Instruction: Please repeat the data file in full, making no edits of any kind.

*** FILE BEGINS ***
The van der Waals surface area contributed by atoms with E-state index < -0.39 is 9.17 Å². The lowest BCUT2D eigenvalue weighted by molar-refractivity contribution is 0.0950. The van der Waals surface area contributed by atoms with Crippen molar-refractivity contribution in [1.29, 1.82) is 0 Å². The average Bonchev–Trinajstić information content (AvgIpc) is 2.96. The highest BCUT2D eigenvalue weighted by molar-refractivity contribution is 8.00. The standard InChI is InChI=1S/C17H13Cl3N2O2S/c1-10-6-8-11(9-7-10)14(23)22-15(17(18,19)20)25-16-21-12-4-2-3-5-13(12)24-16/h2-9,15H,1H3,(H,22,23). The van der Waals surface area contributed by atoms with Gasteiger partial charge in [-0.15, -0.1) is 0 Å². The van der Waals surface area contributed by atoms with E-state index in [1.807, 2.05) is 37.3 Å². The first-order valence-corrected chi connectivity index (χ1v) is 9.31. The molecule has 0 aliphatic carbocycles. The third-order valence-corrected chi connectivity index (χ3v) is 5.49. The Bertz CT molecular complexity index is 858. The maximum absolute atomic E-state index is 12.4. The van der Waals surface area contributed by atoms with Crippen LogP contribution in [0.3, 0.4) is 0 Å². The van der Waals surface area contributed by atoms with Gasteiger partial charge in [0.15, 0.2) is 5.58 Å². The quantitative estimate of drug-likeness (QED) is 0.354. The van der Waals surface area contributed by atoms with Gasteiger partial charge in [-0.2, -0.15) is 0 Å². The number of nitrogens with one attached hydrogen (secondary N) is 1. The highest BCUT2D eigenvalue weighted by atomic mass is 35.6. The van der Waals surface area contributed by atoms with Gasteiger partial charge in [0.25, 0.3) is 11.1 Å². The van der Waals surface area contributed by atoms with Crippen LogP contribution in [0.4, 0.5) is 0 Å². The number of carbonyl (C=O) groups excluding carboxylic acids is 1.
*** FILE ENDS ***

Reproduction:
The van der Waals surface area contributed by atoms with E-state index < -0.39 is 9.17 Å². The lowest BCUT2D eigenvalue weighted by molar-refractivity contribution is 0.0950. The van der Waals surface area contributed by atoms with Crippen molar-refractivity contribution in [1.29, 1.82) is 0 Å². The average Bonchev–Trinajstić information content (AvgIpc) is 2.96. The highest BCUT2D eigenvalue weighted by molar-refractivity contribution is 8.00. The standard InChI is InChI=1S/C17H13Cl3N2O2S/c1-10-6-8-11(9-7-10)14(23)22-15(17(18,19)20)25-16-21-12-4-2-3-5-13(12)24-16/h2-9,15H,1H3,(H,22,23). The van der Waals surface area contributed by atoms with Gasteiger partial charge in [-0.15, -0.1) is 0 Å². The van der Waals surface area contributed by atoms with E-state index in [1.807, 2.05) is 37.3 Å². The first-order valence-corrected chi connectivity index (χ1v) is 9.31. The molecule has 0 aliphatic carbocycles. The third-order valence-corrected chi connectivity index (χ3v) is 5.49. The Bertz CT molecular complexity index is 858. The maximum absolute atomic E-state index is 12.4. The van der Waals surface area contributed by atoms with Crippen LogP contribution in [0.3, 0.4) is 0 Å². The van der Waals surface area contributed by atoms with Gasteiger partial charge in [0.15, 0.2) is 5.58 Å². The quantitative estimate of drug-likeness (QED) is 0.354. The van der Waals surface area contributed by atoms with Gasteiger partial charge in [-0.2, -0.15) is 0 Å². The number of nitrogens with one attached hydrogen (secondary N) is 1. The highest BCUT2D eigenvalue weighted by atomic mass is 35.6. The van der Waals surface area contributed by atoms with Gasteiger partial charge in [0.25, 0.3) is 11.1 Å². The van der Waals surface area contributed by atoms with Crippen LogP contribution in [0.4, 0.5) is 0 Å². The number of carbonyl (C=O) groups excluding carboxylic acids is 1.